During Potter's recollection with Lill of doctoring during WW2, he refers to an incident which happened before D-day when a soldier took his girl to the beach at Brighton on England's South Coast. He tells how their tryst was interrupted by lights and soldiers practicing for D-Day.
I lived a few miles west of Brighton from my birth in 1943 and can attest to the factual inaccuracy of this section. Brighton was towards the western end of the section of the South Coast that had been regarded as likely landing grounds for the Germans since 1940. Access to the beach was denied to all and even the approaches to it were mined. Our house was about half a mile from the beach and I damaged many front wheels of my bicycle riding into the holes left when the minefields were eventually cleared.
Nor was the area used for large scale invasion practices which were generally held further west in Devon and Cornwall the beaches of which more closely resemble the Normandy beaches.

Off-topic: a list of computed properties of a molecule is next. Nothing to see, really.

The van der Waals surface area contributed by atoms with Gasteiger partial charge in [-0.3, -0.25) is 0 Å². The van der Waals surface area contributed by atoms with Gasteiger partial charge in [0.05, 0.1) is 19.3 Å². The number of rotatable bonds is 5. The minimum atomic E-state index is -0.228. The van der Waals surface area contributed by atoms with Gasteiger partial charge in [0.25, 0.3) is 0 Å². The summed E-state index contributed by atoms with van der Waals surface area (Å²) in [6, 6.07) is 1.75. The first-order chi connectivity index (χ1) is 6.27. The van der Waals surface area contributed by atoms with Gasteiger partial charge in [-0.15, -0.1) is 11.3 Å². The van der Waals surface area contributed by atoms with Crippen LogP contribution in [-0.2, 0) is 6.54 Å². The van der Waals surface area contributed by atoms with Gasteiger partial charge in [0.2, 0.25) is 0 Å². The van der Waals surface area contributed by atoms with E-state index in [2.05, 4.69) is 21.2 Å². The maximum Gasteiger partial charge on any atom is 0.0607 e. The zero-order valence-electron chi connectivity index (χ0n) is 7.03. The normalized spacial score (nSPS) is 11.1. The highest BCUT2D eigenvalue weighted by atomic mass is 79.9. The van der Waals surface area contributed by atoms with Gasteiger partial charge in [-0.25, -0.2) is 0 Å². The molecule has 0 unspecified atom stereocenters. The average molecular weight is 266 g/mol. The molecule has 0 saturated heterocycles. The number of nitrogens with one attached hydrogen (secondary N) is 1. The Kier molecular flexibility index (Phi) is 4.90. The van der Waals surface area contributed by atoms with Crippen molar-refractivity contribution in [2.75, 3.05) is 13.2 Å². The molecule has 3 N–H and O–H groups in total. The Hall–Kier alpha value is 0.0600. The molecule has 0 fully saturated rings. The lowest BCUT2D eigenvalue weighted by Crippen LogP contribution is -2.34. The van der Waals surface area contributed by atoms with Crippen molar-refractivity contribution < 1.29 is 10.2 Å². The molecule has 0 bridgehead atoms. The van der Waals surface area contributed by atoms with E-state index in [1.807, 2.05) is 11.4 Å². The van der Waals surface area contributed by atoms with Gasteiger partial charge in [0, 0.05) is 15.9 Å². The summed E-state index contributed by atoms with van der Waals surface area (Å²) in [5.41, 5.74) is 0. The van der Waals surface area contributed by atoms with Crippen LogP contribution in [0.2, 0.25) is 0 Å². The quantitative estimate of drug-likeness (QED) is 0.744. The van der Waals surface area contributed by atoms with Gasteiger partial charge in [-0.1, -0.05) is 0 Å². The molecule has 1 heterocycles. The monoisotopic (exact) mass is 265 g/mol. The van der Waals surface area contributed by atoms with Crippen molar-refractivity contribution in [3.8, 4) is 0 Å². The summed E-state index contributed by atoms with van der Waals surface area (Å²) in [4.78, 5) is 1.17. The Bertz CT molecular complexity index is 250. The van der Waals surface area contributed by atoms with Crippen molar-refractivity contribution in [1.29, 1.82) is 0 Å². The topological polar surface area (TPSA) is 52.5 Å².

Finally, in the period leading up to D-day most troops of all nations were confined to their camps. This wasn't just a security precaution but logistics also; there were so many soldiers assembling in these areas that local facilities would have been overwhelmed had the soldiers been given free access to them.
I realise this is a fictional series and the inaccuracy didn't diminish my enjoyment.